Kansas independent gubernatorial candidate Greg Orman said Wednesday that if elected in November, his administration would hire as many women as men in leadership jobs, fight the government's revolving door with a three-year ban on transition of legislators and executive branch staff to careers as lobbyists, and seek a constitutional amendment creating a nonpartisan commission to draw political boundaries.

Orman, a Johnson County businessman challenging dominance of the Republican and Democratic party structures in the 2018 election, said eight manifesto documents would be released by his campaign in the next 10 weeks to share with voters details on his vision for overhauling state government. Others will feature subjects that include economic development, health care and education policy.

The initial installment of this series, obtained by The Topeka Capital-Journal, includes a proposal to require major political parties refusing to allow unaffiliated Kansans to participate in their partisan primaries to reimburse state and county government for the cost of operating the closed balloting.

Orman said taxpayers shouldn't have to foot the bill for an election that automatically shuts out one-third of Kansas' potential voters. In the Aug. 7 primary, only registered Republicans or Democrats can vote in those respective elections. Registered independents are allowed to affiliate with a party on Election Day and qualify to vote.

"What we’ve had in Topeka is a government dedicated to serving itself and shutting out Kansas citizens from the problem-solving process," said Orman, who blamed Gov. Jeff Colyer and Gov. Sam Brownback for embracing that broken system. "We Kansans are at the cusp of reclaiming our state from further damage by political tribalism and nationally driven agendas."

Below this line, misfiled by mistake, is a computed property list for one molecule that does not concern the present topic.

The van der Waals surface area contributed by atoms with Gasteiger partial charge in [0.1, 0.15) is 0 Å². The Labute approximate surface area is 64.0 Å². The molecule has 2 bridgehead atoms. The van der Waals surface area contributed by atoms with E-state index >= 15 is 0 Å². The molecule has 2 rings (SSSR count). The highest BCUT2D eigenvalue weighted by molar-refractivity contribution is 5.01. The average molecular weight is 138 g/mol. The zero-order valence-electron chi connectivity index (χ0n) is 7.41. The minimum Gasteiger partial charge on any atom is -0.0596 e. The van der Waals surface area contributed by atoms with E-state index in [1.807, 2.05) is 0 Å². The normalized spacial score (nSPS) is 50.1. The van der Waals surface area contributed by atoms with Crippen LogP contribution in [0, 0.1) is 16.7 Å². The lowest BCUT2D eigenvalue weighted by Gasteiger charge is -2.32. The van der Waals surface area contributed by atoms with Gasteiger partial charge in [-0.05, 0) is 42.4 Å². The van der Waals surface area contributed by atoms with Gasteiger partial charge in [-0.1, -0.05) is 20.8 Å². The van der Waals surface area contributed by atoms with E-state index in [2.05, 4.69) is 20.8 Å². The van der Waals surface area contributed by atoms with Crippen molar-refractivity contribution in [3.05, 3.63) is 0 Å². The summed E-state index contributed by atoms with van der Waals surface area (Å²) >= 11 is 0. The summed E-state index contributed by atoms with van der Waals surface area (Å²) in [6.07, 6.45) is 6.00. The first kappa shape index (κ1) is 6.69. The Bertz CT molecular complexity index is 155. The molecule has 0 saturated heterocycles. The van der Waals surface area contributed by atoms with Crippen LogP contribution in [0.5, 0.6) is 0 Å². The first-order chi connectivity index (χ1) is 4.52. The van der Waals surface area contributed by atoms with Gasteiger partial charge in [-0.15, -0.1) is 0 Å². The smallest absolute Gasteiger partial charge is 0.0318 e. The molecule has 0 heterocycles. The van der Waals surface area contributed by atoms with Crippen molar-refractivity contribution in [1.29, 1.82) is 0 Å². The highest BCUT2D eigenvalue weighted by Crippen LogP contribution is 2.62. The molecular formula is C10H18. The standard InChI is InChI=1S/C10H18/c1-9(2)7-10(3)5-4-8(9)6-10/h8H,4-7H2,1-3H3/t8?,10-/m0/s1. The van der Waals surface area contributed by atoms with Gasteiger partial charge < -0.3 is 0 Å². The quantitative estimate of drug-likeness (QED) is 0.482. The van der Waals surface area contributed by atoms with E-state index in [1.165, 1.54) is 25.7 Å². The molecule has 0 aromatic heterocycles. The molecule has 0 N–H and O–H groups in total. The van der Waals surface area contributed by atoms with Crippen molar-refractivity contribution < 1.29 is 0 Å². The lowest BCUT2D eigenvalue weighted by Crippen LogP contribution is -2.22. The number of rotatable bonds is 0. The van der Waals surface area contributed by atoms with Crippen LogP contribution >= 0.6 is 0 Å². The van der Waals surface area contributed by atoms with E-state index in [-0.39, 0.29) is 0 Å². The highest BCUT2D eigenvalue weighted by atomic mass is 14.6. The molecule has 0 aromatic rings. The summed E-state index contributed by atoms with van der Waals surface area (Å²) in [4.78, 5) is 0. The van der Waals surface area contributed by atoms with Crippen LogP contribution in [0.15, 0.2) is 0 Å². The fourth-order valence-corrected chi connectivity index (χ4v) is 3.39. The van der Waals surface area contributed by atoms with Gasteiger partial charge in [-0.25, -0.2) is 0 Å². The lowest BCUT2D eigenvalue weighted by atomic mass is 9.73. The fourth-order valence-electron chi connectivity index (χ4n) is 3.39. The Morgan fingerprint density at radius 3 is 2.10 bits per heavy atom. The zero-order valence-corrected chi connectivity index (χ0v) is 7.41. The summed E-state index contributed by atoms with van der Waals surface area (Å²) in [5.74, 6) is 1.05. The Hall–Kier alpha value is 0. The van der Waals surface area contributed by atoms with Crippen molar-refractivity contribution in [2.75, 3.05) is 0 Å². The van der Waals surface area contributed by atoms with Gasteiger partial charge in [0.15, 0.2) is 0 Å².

Orman said he would appoint an equivalent number of men and women to senior positions. He said appointments in his administration would reflect the state's ethnic and geographic diversity. Hiring will be based on merit rather than partisan loyalty, he said.

"Instead of picking my Cabinet from a group of politically loyal Democrats or politically loyal Republicans, I will make all appointments based on merit and competence. Partisan affiliation will never be a consideration," Orman said.

He also pledged to reverse a state employee culture, which he attributed to Brownback and Colyer, that discouraged workers from thinking independently. That will change with empowerment of supervisors and managers who embrace different points of view and through establishment of communication channels that promote sharing of ideas for innovation and improvement, he said.

Orman said the proposed three-year prohibition on state public officials working as lobbyists in state government emphasized a belief that "public service shouldn’t be a stepping stone to a high-paying career lobbying your former colleagues."

The amendment to the Kansas Constitution allowing formation of the nonpartisan redistricting commission would serve to combat gerrymandering of Kansas House and U.S. House district boundaries, he said.

"It used to be believed that voters picked their leaders. Because of gerrymandering, politicians are able to pick their voters," Orman said.

He would also appoint a chief performance auditor to publicly report on agency progress on specific goals. He vowed to hire citizen advocates at controversy-plagued state agencies and have those employees report directly to him. It would include the Kansas Department for Children and Families, the Kansas Department for Aging and Disability Services and the Kansas Department of Health and Environment.

He would require competitive bidding on state agency contracts, except in emergencies. That would contrast with the administrations of Colyer and Brownback, both Republicans, who have turned to no-bid contracts more than 1,000 times since 2011.

Orman committed to breaking down the bunker mentality that often pervades offices of the governor at the Capitol. He would conduct weekly breakfasts with legislators, schedule regular open-door meetings with constituents and host monthly town halls to interact with Kansans statewide.

In terms of transparency, Orman said the Legislature ought to record all votes. House and Senate committee meetings and executive branch agency proceedings ought to be streamed online, he said, and the Legislature's affinity for introduction of anonymous bills ought to be deflated.

"Kansans deserve to know who’s introducing legislation so that they can examine the motives behind a bill. I won’t sign any bills placed on my desk that don’t have an author attached," he said.